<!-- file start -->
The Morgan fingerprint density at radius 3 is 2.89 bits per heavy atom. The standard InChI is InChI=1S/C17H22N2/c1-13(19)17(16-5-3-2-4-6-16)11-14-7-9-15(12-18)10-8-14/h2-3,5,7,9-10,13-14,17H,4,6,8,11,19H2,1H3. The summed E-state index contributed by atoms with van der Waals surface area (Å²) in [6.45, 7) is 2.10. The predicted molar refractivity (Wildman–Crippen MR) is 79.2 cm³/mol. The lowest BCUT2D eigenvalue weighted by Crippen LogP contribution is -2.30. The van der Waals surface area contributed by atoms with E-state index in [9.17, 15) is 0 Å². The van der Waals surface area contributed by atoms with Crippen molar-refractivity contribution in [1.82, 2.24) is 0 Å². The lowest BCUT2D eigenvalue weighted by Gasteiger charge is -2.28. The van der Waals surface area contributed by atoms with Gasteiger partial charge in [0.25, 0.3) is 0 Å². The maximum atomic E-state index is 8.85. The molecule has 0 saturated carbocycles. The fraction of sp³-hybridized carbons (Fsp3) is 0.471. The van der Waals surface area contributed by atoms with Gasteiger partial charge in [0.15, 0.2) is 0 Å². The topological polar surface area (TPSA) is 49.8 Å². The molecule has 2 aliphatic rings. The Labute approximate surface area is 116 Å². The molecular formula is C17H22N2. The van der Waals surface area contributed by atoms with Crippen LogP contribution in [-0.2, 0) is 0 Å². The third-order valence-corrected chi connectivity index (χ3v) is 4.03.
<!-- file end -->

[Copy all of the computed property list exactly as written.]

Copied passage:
The Morgan fingerprint density at radius 3 is 2.89 bits per heavy atom. The standard InChI is InChI=1S/C17H22N2/c1-13(19)17(16-5-3-2-4-6-16)11-14-7-9-15(12-18)10-8-14/h2-3,5,7,9-10,13-14,17H,4,6,8,11,19H2,1H3. The summed E-state index contributed by atoms with van der Waals surface area (Å²) in [6.45, 7) is 2.10. The predicted molar refractivity (Wildman–Crippen MR) is 79.2 cm³/mol. The lowest BCUT2D eigenvalue weighted by Crippen LogP contribution is -2.30. The van der Waals surface area contributed by atoms with E-state index in [9.17, 15) is 0 Å². The van der Waals surface area contributed by atoms with Crippen molar-refractivity contribution in [1.82, 2.24) is 0 Å². The lowest BCUT2D eigenvalue weighted by Gasteiger charge is -2.28. The van der Waals surface area contributed by atoms with Gasteiger partial charge in [0.25, 0.3) is 0 Å². The maximum atomic E-state index is 8.85. The molecule has 0 saturated carbocycles. The fraction of sp³-hybridized carbons (Fsp3) is 0.471. The van der Waals surface area contributed by atoms with Gasteiger partial charge in [0.15, 0.2) is 0 Å². The topological polar surface area (TPSA) is 49.8 Å². The molecule has 2 aliphatic rings. The Labute approximate surface area is 116 Å². The molecular formula is C17H22N2. The van der Waals surface area contributed by atoms with Crippen LogP contribution in [-0.2, 0) is 0 Å². The third-order valence-corrected chi connectivity index (χ3v) is 4.03.